The Labrador Retriever (also Labrador, or Lab for short) is one of several kinds of retriever, a type of gun dog. A breed characteristic is webbed paws for swimming, useful for the breed's original purpose of retrieving fishing nets. This and their subsequent use as hunting companions, gave them the name retriever. The dogs of this breed are very loving, kind and compassionate to their master. The Labrador is the most popular breed of dog by registered ownership in Canada, the United States (since 1991), and the United Kingdom. It is also the most popular breed of assistance dog in Canada, the United States, Australia, United Kingdom and many other countries, as well as being widely used by police and other official bodies for their detection and working abilities. Typically, Labradors are athletic, and love to swim, play catch and retrieve games, and are good with young children.
The modern Labrador's ancestors originated on the island of Newfoundland, now part of the province of Newfoundland and Labrador, Canada. The founding breed of the Labrador was the St. John's Water Dog, (also a founding breed of the Newfoundland), a breed that emerged through ad-hoc breedings by early settlers of the island in the 16th century. The forebears of the St. John's Dog are not known, but were likely a random-bred mix of English, Irish, and Portuguese working breeds. The Newfoundland (known then as the Greater Newfoundland) is likely a result of the St. John's Dog breeding with mastiffs brought to the island by the generations of Portuguese fishermen who had been fishing offshore since the 16th century. The smaller short-coated St. John's Dog (also known then as the Lesser Newfoundland) was used for retrieval and pulling in nets from the water. These smaller dogs were the forebears of the Labrador Retriever. The white chest, feet, chin, and muzzle - known as tuxedo markings - characteristic of the St. John's Dog often appear in modern Lab mixes, and will occasionally manifest in Labradors as a small white spot on the chest (known as a medallion) or stray white hairs on the feet or muzzle.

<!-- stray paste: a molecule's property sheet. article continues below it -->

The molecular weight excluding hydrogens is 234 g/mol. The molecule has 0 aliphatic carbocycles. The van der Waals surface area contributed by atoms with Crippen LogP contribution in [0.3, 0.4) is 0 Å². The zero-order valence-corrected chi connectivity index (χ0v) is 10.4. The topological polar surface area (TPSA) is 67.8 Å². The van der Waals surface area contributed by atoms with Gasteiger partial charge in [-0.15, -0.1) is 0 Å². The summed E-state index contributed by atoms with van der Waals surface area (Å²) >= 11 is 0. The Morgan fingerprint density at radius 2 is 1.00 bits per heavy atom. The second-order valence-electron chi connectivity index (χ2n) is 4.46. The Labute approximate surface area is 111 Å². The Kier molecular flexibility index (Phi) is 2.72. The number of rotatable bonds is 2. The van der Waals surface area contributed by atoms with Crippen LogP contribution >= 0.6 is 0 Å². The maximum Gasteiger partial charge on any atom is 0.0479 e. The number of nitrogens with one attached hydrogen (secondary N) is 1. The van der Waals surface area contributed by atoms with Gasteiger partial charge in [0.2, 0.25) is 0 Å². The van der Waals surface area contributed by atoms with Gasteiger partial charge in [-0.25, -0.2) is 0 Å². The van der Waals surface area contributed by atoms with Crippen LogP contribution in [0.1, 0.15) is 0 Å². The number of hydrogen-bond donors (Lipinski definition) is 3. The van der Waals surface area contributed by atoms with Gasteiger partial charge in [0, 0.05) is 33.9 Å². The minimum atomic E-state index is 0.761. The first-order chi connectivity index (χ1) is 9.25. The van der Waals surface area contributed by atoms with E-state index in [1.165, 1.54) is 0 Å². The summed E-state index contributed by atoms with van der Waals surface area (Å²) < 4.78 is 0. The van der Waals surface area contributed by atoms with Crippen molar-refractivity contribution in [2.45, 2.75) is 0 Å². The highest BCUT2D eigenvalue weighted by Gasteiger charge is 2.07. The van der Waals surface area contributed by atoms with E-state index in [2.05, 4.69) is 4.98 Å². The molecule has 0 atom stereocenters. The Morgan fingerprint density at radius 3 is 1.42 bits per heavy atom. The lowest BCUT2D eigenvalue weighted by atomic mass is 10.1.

The St. John's area of Newfoundland was settled mainly by the English and Irish. Local fishermen originally used the St. John's dog to assist in carrying ropes between boats, towing dories, and helping to retrieve fishnets in the water. The Labrador's loyalty and hard working behavior were valuable assets for fishermen.
A number of St. John's Dogs were brought back to the Poole area of England in the early 19th century, then the hub of the Newfoundland fishing trade, by the gentry, and became prized as sporting and waterfowl hunting dogs. A few kennels breeding these grew up in England; at the same time a combination of sheep protection policy (Newfoundland) and rabies quarantine (England) led to their gradual demise in their country of origin...